Apple: iPhone OS 3.1 plugs 10 security bugs
Patches address flaws that could let someone bypass security restrictions, shut down an app, disclose sensitive info, conduct attacks, or take over the device.
Apple has issued an advisory regarding security enhancements included in iPhone OS 3.1 and iPod Touch OS 3.1.1.
Here is a synopsis of the 10 iPhone security vulnerabilities addressed by the latest operating-system update for the iPhone and iPod Touch. As expected, many of these security patches focus on the Web-browsing framework WebKit.
CoreAudio Changes to CoreAudio prevent maliciously crafted AAC or MP3 files from causing unexpected application termination or arbitrary code execution.
Exchange support Changes were made to prevent a person with physical access to a device from being able to use it. Previously, if the user has "Require Passcode" set to a value higher than the "Maximum inactivity time lock" setting, this would allow a window of time for a person with physical access to use the device, including Exchange services. This update addresses the issue by disabling user choices for "Require Passcode" values greater than the "Maximum inactivity time lock" setting configured by the Exchange administrator. (Read more about the.)
Mobile Mail Changes to Mobile Mail prevent a person from using Spotlight search to view deleted e-mails.
Recovery Mode Changes to Recovery Mode command parsing prevents another person with physical access to a locked device from bypassing the passcode and accessing the user's data.
Telephony Changes made to improve the handling of incoming SMS messages prevent the receipt of a maliciously crafted SMS message that may lead to an unexpected service interruption.
UIKit Changes to UIKit fixed a problem wherein passwords may be made visible when a person with physical access to the device deleted a character (i.e. backspace) to make that character briefly visable.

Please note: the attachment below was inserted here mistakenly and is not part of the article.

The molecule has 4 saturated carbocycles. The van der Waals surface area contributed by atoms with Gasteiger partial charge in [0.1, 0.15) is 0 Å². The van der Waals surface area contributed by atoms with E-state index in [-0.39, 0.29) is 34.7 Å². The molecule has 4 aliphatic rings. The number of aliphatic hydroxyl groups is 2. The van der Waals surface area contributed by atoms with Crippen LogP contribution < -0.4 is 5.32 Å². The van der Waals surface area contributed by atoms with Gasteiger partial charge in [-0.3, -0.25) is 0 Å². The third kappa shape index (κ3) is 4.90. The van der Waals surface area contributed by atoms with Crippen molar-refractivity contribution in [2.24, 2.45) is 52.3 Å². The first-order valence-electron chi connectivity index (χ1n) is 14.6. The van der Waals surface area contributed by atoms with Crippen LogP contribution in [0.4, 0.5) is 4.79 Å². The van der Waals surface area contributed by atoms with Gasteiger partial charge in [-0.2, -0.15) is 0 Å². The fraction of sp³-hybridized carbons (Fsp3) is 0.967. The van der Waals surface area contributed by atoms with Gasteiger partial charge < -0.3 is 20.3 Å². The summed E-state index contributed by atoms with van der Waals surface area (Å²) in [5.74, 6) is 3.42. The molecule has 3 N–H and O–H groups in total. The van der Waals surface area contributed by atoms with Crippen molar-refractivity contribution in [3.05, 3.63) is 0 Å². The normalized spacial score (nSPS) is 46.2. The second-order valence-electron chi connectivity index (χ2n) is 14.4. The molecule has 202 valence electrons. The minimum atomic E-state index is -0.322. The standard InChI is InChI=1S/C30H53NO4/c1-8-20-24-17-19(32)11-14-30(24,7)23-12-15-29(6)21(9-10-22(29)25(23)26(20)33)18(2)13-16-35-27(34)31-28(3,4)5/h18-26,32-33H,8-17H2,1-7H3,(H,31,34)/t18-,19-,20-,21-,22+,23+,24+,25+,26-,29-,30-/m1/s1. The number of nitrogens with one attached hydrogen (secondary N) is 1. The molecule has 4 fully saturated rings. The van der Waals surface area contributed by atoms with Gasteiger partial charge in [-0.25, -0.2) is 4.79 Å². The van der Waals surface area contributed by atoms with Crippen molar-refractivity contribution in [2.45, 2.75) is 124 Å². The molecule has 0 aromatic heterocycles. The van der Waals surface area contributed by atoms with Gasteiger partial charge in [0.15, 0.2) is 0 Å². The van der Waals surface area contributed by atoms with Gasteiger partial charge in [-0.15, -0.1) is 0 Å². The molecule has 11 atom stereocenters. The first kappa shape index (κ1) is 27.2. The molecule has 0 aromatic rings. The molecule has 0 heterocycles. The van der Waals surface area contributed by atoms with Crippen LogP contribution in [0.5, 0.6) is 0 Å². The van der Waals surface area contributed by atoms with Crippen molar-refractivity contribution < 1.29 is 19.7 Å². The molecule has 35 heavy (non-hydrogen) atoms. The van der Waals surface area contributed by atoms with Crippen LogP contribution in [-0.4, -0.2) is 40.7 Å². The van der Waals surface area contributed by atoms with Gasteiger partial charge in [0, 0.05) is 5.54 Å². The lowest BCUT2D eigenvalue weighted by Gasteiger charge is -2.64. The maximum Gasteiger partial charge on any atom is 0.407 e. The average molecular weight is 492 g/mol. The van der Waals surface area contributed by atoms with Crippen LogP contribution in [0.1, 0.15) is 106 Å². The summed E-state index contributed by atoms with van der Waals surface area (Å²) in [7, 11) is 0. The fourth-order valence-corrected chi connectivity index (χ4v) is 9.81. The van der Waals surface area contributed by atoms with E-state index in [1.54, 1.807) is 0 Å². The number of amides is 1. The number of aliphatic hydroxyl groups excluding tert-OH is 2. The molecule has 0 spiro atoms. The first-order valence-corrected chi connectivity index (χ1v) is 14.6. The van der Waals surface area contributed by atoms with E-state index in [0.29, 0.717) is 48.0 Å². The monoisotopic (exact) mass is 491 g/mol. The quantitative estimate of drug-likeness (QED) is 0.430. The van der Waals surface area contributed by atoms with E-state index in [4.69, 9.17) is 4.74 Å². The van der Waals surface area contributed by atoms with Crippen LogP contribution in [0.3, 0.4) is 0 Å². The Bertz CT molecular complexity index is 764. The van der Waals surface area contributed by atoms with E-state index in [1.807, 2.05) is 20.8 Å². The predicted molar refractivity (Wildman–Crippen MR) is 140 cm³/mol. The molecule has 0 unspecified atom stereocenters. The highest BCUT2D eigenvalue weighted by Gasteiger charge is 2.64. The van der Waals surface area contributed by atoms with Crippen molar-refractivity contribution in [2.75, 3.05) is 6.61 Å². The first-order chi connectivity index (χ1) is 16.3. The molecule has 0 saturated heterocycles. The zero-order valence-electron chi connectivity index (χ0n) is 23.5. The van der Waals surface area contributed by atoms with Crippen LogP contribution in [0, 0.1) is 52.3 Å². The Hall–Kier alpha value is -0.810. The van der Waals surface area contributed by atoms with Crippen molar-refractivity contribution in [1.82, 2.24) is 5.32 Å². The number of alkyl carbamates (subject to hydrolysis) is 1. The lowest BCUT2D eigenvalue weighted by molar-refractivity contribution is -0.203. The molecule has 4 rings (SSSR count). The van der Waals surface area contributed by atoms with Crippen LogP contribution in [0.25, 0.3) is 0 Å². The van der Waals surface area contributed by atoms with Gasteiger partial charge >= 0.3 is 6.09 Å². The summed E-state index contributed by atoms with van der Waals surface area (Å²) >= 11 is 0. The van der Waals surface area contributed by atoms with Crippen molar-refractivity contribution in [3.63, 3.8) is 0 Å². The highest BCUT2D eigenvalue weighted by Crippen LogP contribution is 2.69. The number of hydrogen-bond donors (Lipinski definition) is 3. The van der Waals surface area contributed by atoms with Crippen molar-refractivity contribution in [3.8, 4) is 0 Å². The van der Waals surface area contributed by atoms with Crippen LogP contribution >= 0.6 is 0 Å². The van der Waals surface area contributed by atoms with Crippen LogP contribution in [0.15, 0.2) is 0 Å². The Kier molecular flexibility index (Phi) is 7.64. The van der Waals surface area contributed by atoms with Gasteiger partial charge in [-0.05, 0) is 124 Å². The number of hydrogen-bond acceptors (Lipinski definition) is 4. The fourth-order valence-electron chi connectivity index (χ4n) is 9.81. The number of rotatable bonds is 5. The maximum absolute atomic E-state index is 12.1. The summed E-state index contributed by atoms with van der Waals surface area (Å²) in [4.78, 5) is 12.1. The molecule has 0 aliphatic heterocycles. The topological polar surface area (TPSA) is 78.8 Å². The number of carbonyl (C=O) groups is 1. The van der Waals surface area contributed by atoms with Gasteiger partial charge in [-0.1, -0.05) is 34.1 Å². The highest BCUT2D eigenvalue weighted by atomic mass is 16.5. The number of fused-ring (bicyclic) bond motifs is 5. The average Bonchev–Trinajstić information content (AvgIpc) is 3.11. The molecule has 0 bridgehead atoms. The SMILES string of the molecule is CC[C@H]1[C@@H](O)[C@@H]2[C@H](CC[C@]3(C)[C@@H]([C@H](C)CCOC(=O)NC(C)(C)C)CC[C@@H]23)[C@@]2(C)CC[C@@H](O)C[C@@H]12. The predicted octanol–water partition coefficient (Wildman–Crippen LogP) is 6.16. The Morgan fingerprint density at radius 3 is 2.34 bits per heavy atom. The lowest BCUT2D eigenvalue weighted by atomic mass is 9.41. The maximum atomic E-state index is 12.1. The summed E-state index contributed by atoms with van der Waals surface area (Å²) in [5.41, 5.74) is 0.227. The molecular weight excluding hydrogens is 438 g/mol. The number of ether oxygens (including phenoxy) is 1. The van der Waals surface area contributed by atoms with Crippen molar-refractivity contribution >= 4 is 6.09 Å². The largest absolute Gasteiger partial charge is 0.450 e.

WebKit--disclosed user names and password in URLs Changes were made to prevent the disclosure of user name and password via referrer headers for Web site linking; the user name and password are no longer included in the URL in the referrer header.
WebKit--numeric character references Changes were made to prevent an unexpected application termination or arbitrary code execution after visiting a maliciously crafted Web site; a memory corruption issue was to blame for this and it was fixed through improved handling of numeric character references.
WebKit--cross-site scripting attack Changes to WebKit improved the handling of parent and top objects, thus preventing a cross-site scripting attack when visiting a maliciously crafted Web site.
WebKit--lookalike characters in a URL Lookalike characters in a URL could be used to masquerade a Web site; International Domain Name (IDN) support and Unicode fonts embedded in Safari could be used to create a URL which contains lookalike characters; users could then be directed to a malicious Web site that is a spoofed site visually appearing to be legitimate domain. WebKit will now replace those characters with its own characters rendered in Punycode in the address bar of Mobile Safari.
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